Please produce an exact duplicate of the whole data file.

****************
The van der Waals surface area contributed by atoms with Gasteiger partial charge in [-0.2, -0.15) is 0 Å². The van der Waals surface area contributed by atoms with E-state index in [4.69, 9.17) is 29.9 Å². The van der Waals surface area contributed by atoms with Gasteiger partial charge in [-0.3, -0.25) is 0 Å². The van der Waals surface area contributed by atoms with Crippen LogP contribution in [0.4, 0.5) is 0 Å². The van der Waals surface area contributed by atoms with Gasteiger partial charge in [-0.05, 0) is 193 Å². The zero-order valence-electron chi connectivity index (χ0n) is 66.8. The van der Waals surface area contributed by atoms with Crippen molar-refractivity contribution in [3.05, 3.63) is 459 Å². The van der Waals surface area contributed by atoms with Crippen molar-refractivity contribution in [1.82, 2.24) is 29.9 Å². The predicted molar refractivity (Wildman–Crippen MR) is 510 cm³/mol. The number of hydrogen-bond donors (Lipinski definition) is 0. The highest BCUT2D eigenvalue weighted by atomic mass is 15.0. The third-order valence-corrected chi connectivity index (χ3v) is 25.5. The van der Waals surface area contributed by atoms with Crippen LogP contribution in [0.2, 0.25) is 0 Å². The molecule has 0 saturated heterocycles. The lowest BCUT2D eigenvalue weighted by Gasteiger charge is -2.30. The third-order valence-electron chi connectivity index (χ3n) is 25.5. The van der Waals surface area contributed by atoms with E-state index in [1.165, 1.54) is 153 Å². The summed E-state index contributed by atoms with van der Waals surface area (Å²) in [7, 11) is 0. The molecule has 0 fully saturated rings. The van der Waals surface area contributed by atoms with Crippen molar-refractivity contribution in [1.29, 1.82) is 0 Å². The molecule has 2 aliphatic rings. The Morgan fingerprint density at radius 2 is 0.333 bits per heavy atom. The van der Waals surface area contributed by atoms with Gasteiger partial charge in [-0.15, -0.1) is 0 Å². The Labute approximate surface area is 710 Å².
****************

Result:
The van der Waals surface area contributed by atoms with Gasteiger partial charge in [-0.2, -0.15) is 0 Å². The van der Waals surface area contributed by atoms with E-state index in [4.69, 9.17) is 29.9 Å². The van der Waals surface area contributed by atoms with Gasteiger partial charge in [-0.3, -0.25) is 0 Å². The van der Waals surface area contributed by atoms with Crippen LogP contribution in [0.4, 0.5) is 0 Å². The van der Waals surface area contributed by atoms with Gasteiger partial charge in [-0.05, 0) is 193 Å². The zero-order valence-electron chi connectivity index (χ0n) is 66.8. The van der Waals surface area contributed by atoms with Crippen molar-refractivity contribution in [3.05, 3.63) is 459 Å². The van der Waals surface area contributed by atoms with Crippen molar-refractivity contribution in [1.82, 2.24) is 29.9 Å². The predicted molar refractivity (Wildman–Crippen MR) is 510 cm³/mol. The number of hydrogen-bond donors (Lipinski definition) is 0. The highest BCUT2D eigenvalue weighted by atomic mass is 15.0. The third-order valence-corrected chi connectivity index (χ3v) is 25.5. The van der Waals surface area contributed by atoms with Crippen LogP contribution in [0.2, 0.25) is 0 Å². The molecule has 0 saturated heterocycles. The lowest BCUT2D eigenvalue weighted by Gasteiger charge is -2.30. The third-order valence-electron chi connectivity index (χ3n) is 25.5. The van der Waals surface area contributed by atoms with E-state index in [1.165, 1.54) is 153 Å². The summed E-state index contributed by atoms with van der Waals surface area (Å²) in [7, 11) is 0. The molecule has 0 fully saturated rings. The van der Waals surface area contributed by atoms with Crippen molar-refractivity contribution in [1.29, 1.82) is 0 Å². The molecule has 2 aliphatic rings. The Morgan fingerprint density at radius 2 is 0.333 bits per heavy atom. The van der Waals surface area contributed by atoms with Gasteiger partial charge in [-0.15, -0.1) is 0 Å². The Labute approximate surface area is 710 Å².